Individuation and the Power of Evil on the Nature of the Human Psyche
|Author: ||Jordan-Finnegan, Ryder|
This study examines two primary plays: After the Fall by Arthur Miller and The Tragedy of Hamlet, Prince of Denmark by William Shakespeare, using a Jungian Analytical Psychological approach. By focusing on certain components of Jung’s theories of individuation, the development of personality, and the power of evil, the study provides evidence that the two main characters, Quentin and Hamlet, respectively, come to a place of moral differentiation.
This book emphasizes the components of the human condition and provides examples from the dramatic works of Shakespeare and Miller as evidence of the possibilities available to humanity. Significantly, the use of Jung’s ideas on individuation with Miller’s plays bring to the world of literary scholarship a contribution of understanding the work that Miller was doing and how vitally important his plays are to humanity as a touchstone of human development. The analytical bridge created between Jung and Shakespeare represents a clear statement of the importance of original and pioneering scholarship between two writers who seemingly have no reason to be connected.
This study will appeal to scholars in Renaissance and modern literary studies, as well as those interested in psychology and religion. The work provides a look into realms of literature, psychology, philosophy, and religion, which not only points to the theoretical analysis provided in scholarship but also to the more serious and eternal questions concerning evil and personality.
“What is perhaps most striking and original about this study, despite its focus on only two plays, is its ambitious breadth. Here we have a book that seeks not only to elucidate Shakespeare and Miller, but also to probe the larger questions of philosophical and psychological ideas of the self that these two authors – in one sense so far removed from each other, but in actually, as Dr. Jordan-Finnegan demonstrates, so closely linked – have in common. In addition to its obvious literary component, however, this study may also be approached as a useful introduction into Jungian psychology, especially as Jung’s ideas affect literary works and the project of literary criticism ...” – (from the Preface) Professor Joseph Candido, University of Arkansas-Fayetteville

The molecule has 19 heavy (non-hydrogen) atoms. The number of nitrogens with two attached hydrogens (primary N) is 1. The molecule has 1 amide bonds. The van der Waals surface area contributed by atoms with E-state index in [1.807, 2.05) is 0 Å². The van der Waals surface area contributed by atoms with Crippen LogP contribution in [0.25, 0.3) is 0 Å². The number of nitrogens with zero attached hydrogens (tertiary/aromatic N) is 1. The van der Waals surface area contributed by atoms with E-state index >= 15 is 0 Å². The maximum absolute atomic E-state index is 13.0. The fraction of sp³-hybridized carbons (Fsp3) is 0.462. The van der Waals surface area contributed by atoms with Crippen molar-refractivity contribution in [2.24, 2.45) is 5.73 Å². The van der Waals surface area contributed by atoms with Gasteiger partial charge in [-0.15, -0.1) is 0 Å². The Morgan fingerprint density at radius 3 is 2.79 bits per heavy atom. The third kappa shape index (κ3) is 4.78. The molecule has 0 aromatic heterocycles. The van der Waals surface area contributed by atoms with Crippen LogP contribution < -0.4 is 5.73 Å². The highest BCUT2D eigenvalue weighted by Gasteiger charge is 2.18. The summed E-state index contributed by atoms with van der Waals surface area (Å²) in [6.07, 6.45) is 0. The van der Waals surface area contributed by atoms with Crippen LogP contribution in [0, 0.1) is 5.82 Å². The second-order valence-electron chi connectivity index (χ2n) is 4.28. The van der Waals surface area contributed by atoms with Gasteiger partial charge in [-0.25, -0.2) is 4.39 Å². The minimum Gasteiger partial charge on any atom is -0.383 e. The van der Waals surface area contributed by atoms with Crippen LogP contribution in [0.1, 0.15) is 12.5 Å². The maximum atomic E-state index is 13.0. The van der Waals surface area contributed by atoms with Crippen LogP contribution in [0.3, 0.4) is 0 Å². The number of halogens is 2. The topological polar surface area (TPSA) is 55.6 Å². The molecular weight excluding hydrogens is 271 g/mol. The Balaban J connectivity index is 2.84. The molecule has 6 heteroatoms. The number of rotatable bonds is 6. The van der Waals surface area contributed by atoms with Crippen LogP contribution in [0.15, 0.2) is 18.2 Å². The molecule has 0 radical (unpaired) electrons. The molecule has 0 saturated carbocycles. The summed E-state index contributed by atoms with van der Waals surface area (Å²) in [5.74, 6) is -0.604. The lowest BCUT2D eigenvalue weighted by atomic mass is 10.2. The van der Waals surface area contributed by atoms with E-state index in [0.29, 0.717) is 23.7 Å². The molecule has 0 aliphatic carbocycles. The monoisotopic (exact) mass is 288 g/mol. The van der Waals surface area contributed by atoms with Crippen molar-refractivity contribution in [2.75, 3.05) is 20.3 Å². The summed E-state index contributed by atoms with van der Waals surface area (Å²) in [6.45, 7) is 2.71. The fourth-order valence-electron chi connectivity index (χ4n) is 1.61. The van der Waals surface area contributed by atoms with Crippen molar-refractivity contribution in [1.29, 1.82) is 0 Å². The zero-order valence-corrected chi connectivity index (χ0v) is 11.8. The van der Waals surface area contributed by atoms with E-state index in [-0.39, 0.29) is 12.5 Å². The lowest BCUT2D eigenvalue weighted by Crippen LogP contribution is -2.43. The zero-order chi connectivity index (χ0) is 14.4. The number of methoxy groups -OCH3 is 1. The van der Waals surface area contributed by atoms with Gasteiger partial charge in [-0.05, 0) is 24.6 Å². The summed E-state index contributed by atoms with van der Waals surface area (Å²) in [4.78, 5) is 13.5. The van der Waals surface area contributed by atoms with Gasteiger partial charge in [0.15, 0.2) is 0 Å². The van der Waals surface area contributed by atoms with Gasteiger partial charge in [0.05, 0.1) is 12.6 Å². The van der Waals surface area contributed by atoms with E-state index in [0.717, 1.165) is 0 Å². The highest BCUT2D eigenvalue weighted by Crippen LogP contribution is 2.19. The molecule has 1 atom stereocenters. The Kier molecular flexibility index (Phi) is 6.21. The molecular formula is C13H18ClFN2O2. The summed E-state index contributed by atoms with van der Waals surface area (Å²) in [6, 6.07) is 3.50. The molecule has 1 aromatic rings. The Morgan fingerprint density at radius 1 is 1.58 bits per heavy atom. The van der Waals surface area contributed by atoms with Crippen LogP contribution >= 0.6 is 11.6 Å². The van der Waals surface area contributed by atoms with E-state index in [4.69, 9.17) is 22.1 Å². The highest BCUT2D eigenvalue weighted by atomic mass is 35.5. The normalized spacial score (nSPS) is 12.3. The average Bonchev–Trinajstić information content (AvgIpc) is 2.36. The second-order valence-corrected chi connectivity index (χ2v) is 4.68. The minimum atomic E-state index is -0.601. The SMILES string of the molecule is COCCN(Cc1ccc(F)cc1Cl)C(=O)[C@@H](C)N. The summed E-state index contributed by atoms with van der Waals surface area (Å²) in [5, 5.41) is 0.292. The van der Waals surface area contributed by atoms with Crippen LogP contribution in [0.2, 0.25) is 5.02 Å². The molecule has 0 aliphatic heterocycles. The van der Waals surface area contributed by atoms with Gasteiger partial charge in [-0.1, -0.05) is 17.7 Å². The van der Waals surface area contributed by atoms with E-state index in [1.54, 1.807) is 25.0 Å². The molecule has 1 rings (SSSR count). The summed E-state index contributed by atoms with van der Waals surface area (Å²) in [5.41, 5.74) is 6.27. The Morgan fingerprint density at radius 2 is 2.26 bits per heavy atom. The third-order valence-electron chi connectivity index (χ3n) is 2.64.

“In this book, Dr. Ryder Jordan-Finnegan presents a valuable and fresh study that investigates a major issue in Jungian literary criticism, and also demonstrates in two aptly chosen plays the light a Jungian approach sheds on the problem of evil in the idea of tragedy. The argument explores the ethical questions raised by the fact and power of evil, the place of evil in the aesthetics of criticism, and the role of art in enabling self-analysis and self-recognition ... The author shows how the career of the tragic protagonist can illuminate Jung’s insistence on accepting evil within and without to achieve a full individuation, and has thereby demonstrated the capacity of modern psychological criticism to explain that most crucial theme in Aristotelian tragic theory, the nature of catharsis.” – David W. Hart, Professor Emeritus, University of Arkansas
“Though there is a vast body of criticism on William Shakespeare and even Arthur Miller, few critics have seen similarities between the characters the playwrights created. In fact, these playwrights have seldom been compared except in discussions of the concept of tragedy. This original study illustrates, through Carl Jung’s idea of the collective unconscious (the archetypal foundations of humanity) that Hamlet and Quentin (After the Fall) – aside from stylistic differences – are essentially mirror images ...” – Dwain Manske, Assistant Professor Emeritus, University of Arkansas-Fayetteville
Table of Contents
Preface by Joseph Candido
1. An Introduction to the Psychology of C.G. Jung with Particular Emphasis on the Process of Individuation, the Development of Personality, and the Power of Evil
2. Arthur Miller, C.G. Jung, Individuation, and Evil
3. William Shakespeare and C.G. Jung
Glossary of Jungian Terms